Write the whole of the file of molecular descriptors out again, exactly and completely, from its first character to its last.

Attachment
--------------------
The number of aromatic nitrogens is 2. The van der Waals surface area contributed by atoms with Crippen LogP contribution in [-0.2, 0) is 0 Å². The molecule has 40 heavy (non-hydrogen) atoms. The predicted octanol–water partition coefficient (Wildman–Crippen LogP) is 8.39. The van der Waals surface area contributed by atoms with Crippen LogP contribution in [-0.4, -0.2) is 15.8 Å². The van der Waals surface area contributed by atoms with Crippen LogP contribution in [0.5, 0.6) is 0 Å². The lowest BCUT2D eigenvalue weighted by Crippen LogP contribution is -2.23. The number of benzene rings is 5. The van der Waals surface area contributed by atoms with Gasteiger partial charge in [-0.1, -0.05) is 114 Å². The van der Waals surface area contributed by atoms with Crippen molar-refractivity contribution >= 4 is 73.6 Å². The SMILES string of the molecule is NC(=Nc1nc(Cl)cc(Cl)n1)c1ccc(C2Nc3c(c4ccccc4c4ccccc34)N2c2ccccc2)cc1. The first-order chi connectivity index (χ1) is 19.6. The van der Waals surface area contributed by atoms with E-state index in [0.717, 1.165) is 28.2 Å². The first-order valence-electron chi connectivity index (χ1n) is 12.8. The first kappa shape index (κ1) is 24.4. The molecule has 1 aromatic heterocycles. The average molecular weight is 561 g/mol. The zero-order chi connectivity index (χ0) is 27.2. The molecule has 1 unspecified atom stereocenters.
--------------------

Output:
The number of aromatic nitrogens is 2. The van der Waals surface area contributed by atoms with Crippen LogP contribution in [-0.2, 0) is 0 Å². The molecule has 40 heavy (non-hydrogen) atoms. The predicted octanol–water partition coefficient (Wildman–Crippen LogP) is 8.39. The van der Waals surface area contributed by atoms with Crippen LogP contribution in [-0.4, -0.2) is 15.8 Å². The van der Waals surface area contributed by atoms with Crippen LogP contribution in [0.5, 0.6) is 0 Å². The lowest BCUT2D eigenvalue weighted by Crippen LogP contribution is -2.23. The number of benzene rings is 5. The van der Waals surface area contributed by atoms with Gasteiger partial charge in [-0.1, -0.05) is 114 Å². The van der Waals surface area contributed by atoms with Crippen molar-refractivity contribution >= 4 is 73.6 Å². The SMILES string of the molecule is NC(=Nc1nc(Cl)cc(Cl)n1)c1ccc(C2Nc3c(c4ccccc4c4ccccc34)N2c2ccccc2)cc1. The first-order chi connectivity index (χ1) is 19.6. The van der Waals surface area contributed by atoms with E-state index in [0.717, 1.165) is 28.2 Å². The first-order valence-electron chi connectivity index (χ1n) is 12.8. The first kappa shape index (κ1) is 24.4. The molecule has 1 aromatic heterocycles. The average molecular weight is 561 g/mol. The zero-order chi connectivity index (χ0) is 27.2. The molecule has 1 unspecified atom stereocenters.